108 W 25
108 W. 25th St. (2004)

Several dimly visible (but difficult to decipher) signs at the bottom of this wall... A "Tax Photo" at the New York City Municipal Archives shows this wall in 1940. But the signs at the bottom remain unreadable, while above, in what is now mostly painted red, appear signs for

M. Sloat & Co.
Alexander, Smith & Wegner
Light & Adler
A & S Cohen

M. Sloat & Co., named for Morris Sloat (age 41 in 1910, born Russia, immigrated 1905), manufactured petticoats at this address between 1915 and 1924. Originally the firm was a partnership between Sloat and Sol Posner called Posner & Sloat Inc. They were in business together as early as 1910 (on Spring St., then Broadway, and later on W. 14th St.) The business was renamed M. Sloat & Co. around 1918. Then in 1929 (reacting to the Depression?) M. Sloat "Petticoats" became M. Sloat "Sportswear." As a sportswear manufacturer M. Sloat survived until the early 1970s, although towards the end the name changed to Sloat & Co.

Alexander, Smith & Wegner: Joseph Alexander (1875?-?) and Charles Smith (1887-?) formed a partnership to manufacture cloaks and suits in 1917. (Click for a "Buyers' Wants" notice from the New York Times in 1920.) They joined with Sol Wegner (50 in 1920, born Galicia (Poland), immigrated 1902) around 1920 and moved to 110 W. 25th St. at about the same time. The firm stayed at this address until 1926. Joseph Alexander, who lived at 29 W. 104th St. from 1905 until at least 1925, was 45, born England, in 1910 but 43, born Bavaria, in 1920, and 54, born Germany, in 1930 according to Census records of the time, then age 44 (born Nov. 1, 1874) when he registered for the World War I draft in Sept. 1918. Probably the 1910 report is the least reliable, and a birth year of 1875 seems a likely resolution to the various conflicting ages. Charles Smith shared residence with Joseph Alexander at 29 W. 104th St. from 1916 to 1925. He was a younger man who registered for the World War I draft at the age of 29 (born Russia, Sept. 24, 1887).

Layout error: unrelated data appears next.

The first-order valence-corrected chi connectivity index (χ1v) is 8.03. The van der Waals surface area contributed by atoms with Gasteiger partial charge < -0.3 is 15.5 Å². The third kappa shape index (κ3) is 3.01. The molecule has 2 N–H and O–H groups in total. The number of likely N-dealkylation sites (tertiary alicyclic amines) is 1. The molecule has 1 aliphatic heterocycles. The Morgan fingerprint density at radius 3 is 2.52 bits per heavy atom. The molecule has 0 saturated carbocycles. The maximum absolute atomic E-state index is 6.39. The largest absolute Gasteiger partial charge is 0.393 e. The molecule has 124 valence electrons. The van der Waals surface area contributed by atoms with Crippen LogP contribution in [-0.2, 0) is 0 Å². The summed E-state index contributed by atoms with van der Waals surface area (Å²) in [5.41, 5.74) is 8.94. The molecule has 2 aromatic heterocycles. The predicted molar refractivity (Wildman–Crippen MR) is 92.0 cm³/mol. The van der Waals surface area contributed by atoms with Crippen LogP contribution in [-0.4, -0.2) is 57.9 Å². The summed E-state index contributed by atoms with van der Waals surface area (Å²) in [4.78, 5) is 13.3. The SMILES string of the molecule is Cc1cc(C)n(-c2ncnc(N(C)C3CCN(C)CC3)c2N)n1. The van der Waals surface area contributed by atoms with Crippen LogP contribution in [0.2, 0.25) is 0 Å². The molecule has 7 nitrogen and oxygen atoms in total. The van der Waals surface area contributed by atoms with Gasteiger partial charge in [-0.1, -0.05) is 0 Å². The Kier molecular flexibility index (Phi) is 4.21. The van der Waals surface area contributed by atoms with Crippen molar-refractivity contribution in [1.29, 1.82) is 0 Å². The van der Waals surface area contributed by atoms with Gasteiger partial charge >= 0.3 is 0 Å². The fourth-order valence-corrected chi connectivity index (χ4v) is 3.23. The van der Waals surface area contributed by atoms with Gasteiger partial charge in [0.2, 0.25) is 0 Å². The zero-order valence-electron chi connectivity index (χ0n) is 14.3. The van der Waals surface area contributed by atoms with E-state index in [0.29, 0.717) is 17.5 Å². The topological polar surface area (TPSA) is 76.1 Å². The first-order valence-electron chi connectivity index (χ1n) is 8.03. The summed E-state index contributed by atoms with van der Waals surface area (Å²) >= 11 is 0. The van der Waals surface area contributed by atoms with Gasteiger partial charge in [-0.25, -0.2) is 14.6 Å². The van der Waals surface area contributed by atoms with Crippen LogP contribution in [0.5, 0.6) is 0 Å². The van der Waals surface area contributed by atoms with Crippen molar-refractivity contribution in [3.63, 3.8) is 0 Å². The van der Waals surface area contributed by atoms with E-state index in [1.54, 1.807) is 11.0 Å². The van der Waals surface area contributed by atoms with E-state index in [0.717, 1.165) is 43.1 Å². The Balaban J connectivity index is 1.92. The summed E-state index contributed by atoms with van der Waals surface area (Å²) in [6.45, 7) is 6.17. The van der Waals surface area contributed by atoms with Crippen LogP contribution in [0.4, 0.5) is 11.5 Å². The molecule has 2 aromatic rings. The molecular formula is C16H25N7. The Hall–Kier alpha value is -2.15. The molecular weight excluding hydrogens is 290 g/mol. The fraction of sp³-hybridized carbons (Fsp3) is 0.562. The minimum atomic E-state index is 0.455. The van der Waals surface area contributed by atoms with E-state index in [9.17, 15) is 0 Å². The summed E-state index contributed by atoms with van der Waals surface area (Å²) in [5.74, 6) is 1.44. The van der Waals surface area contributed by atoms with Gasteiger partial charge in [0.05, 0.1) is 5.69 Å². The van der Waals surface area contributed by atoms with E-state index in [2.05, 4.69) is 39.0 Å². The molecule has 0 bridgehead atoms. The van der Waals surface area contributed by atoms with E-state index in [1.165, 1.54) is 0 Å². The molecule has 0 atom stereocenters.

Light & Adler, Cloaks and Suits, came into being in 1921. The partners were Abraham Light (32 in 1920, born Russia, immigrated 1903) and Joseph L. Adler. Adler was an immigrant from Austria in 1884 (naturalized 1889) and appears in the 1920 US Census age 56, "Commercial Traveler / Cloaks & Suits" living on Manhattan Ave. with wife, daughter and mother-in-law. Light & Adler lasted only 2 or 3 years. By 1925 Abraham Light was associated with Morris E. Cohen at M. E. Cohen & Light, manufacturing ladies' coats. Joseph L. Adler seems to have disappeared from the scene by this time (retired? died?).

A & S Cohen were Adolph R. Cohen and Samuel Cohen. They manufactured cloaks and suits, and moved to 108 W. 25th St. in 1918. The business began around 1913. Samuel Cohen appears in both the 1910 and 1920 US Census reports living in Brooklyn: age 32 in 1910, born Galicia, Austria, immigrated 1888. Adolph Cohen is a more elusive figure. In the 1920 Census, living at the same address as Samuel Cohen is "Adolph[e?] Kovzenik [Kovynik?] age 44, born Galicia, Austria, immigrated 1897, Manufacturer, Cloaks." Could this be Adolph Cohen by his Galician name? A & S Cohen left 108 W. 25th St. in 1925 and remained in business until around 1937.

When the building to the east of 108-110 W. 25th St. was demolished in 2006, a sign for R. Fine & Co / Cloaks & Suits became visible at the bottom of the stack (click for image). R. Fine was Reuben Fine (1879-1954). He was an immigrant from Russia ca. 1900, and R. Fine & Co. were located here approximately 1914 to 1916. Fine can be found in the U. S. Census reports for 1910 (living at 1019 Putnam Ave., Brooklyn), 1920 (living at 1428 Prospect Ave., the Bronx) and 1930 (living at 1938 86th St., Brooklyn). His business was short-lived. By the time of his registration for the World War I draft in 1918 he was working as a buyer for Eastern Merchandise Co., 448 Broadway. Eastern Merchandise is described in Polk's New York City Directory for 1920-21 as General Merchandise Commission Merchants. At the time of his registration for the World War II draft in 1942, Fine lived on West 98th St., Manhattan, and gave his occupation as Retired.

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